Ali Brownlee’s Kona kit


From London 2012 to Rio 2016 and those two ITU World Tri Series titles, he’s stepped up to the plate throughout his career, and we can expect more fireworks when the Brit faces Frodeno and co. on Saturday at 5:30pm UK time.

Here he opens up on his current fitness, his Iron prep and plans for the 2019 Ironman World Championships. 


The Ironman World Champs in Kona has always been on my radar since I started tri when I was eight or nine and my uncle was doing Ironman and knew about this race. I’ve therefore known about it a long time and it’s always been at the back of my mind over my decade of ITU racing. It’s great to finally be here. The difficult thing after the Rio Olympics in 2016 was, having won the Olympics twice, what am I going to do next? So being here is an interesting place to be in.


Ironman was always something I wanted to do and I would’ve like to have raced Kona a year or two ago if it wasn’t for my injuries. I’ve really enjoyed the training for Kona and the experience of being on the island. My focus was the 70.3 Worlds after Ironman Cork but now I’ve really focussed on this. The three things I’ve really had to focus on are nutrition, the heat and the distance. I’ve enjoyed the challenge of addressing these in my training after so much time spent racing short-course and 70.3 tri. This is the most interesting challenge I’ve had in a number of years. What does that training look like? What does the nutrition look like? What is my strategy? I’ve enjoyed those questions and I’m satisfied to be here.


I’ve been invited out to the race a few times over the years and people have said I need to experience Kona before racing it. But it’s such a long way, especially when you only have two weeks break a year. So, if I’m coming out, then I’m going to race it, and it’ll be a great learning experience to race it. But my mantra for my whole career has been that it’s just another race, so get yourself into the race and the best possible position on that day. And back your ability to make the right decisions in the competition.


The striking thing is that the course and conditions have doubled what it says on the tin: it’s windy, hot and rocky. I’ve spent a lifetime wanting tailwinds on the run but here you actually want a headwind to cool you. And the wind can change complete direction at any time on the bike. The course is more undulating than I thought and there isn’t a lot of flat. That’s the only thing that’s shocked me.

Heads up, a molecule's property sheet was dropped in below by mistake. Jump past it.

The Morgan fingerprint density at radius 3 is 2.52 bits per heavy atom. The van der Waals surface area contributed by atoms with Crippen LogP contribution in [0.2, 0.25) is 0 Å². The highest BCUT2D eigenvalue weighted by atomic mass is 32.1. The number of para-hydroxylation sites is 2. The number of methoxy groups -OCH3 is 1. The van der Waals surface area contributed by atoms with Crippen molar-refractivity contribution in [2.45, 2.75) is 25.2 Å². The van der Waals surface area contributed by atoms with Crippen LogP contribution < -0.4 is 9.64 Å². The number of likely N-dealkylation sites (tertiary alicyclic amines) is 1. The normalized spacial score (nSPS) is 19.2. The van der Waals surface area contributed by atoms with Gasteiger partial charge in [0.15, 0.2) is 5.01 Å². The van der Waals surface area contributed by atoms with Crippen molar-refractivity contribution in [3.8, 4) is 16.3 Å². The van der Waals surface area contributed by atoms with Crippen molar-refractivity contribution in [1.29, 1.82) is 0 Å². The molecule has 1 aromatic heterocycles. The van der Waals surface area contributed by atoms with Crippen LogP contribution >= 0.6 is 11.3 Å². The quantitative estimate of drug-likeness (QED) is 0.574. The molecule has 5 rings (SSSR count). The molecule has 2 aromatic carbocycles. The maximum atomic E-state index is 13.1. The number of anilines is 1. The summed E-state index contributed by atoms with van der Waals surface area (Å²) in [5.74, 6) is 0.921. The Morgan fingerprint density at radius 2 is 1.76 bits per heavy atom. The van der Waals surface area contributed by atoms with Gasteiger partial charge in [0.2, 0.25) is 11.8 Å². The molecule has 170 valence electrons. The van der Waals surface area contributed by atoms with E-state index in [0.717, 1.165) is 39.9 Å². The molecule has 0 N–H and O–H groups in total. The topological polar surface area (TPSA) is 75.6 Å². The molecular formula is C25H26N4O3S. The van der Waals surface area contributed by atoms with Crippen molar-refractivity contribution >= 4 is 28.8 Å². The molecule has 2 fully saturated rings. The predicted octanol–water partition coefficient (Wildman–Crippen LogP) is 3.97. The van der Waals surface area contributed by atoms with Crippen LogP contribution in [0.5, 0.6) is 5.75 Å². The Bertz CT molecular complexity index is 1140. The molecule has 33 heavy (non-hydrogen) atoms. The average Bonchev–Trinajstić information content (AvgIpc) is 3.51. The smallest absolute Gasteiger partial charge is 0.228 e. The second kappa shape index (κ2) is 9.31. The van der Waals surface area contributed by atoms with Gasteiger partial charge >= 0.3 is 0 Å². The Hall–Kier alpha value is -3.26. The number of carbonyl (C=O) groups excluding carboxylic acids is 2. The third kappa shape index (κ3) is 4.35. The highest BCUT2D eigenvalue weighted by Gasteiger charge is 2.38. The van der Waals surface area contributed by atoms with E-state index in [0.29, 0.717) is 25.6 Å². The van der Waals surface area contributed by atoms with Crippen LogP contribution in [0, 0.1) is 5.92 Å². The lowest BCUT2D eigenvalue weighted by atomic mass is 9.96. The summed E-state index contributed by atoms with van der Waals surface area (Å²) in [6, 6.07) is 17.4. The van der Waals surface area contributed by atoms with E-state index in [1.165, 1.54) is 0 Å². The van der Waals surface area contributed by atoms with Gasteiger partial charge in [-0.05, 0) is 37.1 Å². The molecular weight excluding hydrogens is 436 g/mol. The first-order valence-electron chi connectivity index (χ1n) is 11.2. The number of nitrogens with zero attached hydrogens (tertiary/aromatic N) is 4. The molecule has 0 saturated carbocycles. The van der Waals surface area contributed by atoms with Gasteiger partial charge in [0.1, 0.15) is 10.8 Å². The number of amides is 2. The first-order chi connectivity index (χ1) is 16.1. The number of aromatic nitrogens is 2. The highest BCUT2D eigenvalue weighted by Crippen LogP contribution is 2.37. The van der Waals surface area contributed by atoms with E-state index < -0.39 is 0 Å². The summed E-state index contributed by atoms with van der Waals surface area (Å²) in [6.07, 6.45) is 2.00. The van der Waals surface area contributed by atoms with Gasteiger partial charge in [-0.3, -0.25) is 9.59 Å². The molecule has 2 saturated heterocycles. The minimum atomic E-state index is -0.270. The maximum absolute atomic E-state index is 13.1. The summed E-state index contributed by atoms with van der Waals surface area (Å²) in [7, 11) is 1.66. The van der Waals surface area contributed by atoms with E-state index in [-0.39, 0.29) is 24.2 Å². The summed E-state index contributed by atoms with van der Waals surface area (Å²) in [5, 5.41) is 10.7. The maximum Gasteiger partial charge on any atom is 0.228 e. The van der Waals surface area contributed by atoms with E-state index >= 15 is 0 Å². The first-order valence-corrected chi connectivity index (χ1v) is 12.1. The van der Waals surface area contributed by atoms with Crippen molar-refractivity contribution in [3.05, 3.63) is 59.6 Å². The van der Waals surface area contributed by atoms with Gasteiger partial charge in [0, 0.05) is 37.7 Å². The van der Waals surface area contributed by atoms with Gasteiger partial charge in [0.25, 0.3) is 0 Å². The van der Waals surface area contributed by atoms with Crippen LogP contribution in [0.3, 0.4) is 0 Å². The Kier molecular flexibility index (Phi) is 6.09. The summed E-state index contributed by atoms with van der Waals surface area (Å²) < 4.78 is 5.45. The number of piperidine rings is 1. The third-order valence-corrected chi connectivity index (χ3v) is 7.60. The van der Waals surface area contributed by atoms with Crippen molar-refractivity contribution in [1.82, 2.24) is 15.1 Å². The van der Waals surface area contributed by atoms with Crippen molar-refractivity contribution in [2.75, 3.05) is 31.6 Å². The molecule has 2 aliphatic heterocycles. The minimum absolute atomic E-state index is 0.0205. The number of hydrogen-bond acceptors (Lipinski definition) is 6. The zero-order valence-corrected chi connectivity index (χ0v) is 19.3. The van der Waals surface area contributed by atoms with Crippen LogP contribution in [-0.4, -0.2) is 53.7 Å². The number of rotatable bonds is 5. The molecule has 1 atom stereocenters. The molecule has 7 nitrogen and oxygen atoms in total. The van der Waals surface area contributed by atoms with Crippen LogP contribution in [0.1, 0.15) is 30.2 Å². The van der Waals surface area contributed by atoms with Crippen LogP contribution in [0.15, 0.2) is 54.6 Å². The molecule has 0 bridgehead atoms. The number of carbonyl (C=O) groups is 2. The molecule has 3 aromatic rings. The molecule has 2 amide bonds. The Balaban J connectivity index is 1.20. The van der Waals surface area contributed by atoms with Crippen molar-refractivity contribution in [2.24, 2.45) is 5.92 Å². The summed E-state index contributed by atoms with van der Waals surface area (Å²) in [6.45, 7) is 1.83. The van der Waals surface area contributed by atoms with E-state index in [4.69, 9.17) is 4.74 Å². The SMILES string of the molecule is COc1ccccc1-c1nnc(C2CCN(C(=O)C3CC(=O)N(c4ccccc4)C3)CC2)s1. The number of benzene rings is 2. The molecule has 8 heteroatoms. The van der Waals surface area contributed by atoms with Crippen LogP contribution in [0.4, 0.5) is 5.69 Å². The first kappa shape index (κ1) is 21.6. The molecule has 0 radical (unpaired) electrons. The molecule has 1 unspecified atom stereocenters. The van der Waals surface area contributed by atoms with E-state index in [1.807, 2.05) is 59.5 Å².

I’ve had a lot of advice from lots of people for this race. But the important thing is assimilating that advice and deciding what to take in yourself. My main advice is patience. Drilling in patience and getting carb intake sorted.

I wanted to do the swim here. I’ve never swam 3.8km straight in my life and one of the things about being here is a careful balance between taking in the gravitas of the race and how special it is to lift your performance on race day, and then keeping fresh for the race. That’s something that I’ve dealt with at the event.


It’s nice to have less expectation on me compared to the Olympics. It’s good for me to stand on the start line and not think it’d be a bad day if I didn’t win this race, rather than it’ll be a good day if I get around. I’ve dealt with my fair share of high-pressure racing over the years and I won’t have to deal with something like the 2012 Olympics again. It feels good to be a rookie.


Kona is a race that I want to do well in at some point. Put me in the race and if it goes well, and I’m in a great position running along Ali’i Drive, I’m not going to jog it in from there. If I’m in a good position, I’m going to race.


I’ve trained with Gordon Benson and Mark Buckingham. They’ve enjoyed the challenge of doing some longer training as well. I watched Javier Gomez with interest last year and spoke to him about it as well. He said it was hot and hard! Ironman translates well for those who have done very well at short-course racing but Jan [Frodeno] has done the job in terms of diligence. I still do my vast majority of training with Jonny, but specific sessions will differ. It’d be really good to have him in this race.


Ironman feels like a very different sport to ITU racing. It was always something that I was going to do. Lionel Sanders and Cameron Wurf starting in their mid 20s wouldn’t happen in ITU racing, and they wouldn’t be competitive at ITU racing [starting that late]. The diversity of Ironman is good and I like that people race from different backgrounds.


I don’t have minimum expectations of my result in 2019. If I’m racing the last 15km of the race and if that leaves me in first or fifth then I’ll be happy with that. I’m in the best fitness I’ve been in for years. I’ve never been a big one for plans and would rather back myself to make the right call.

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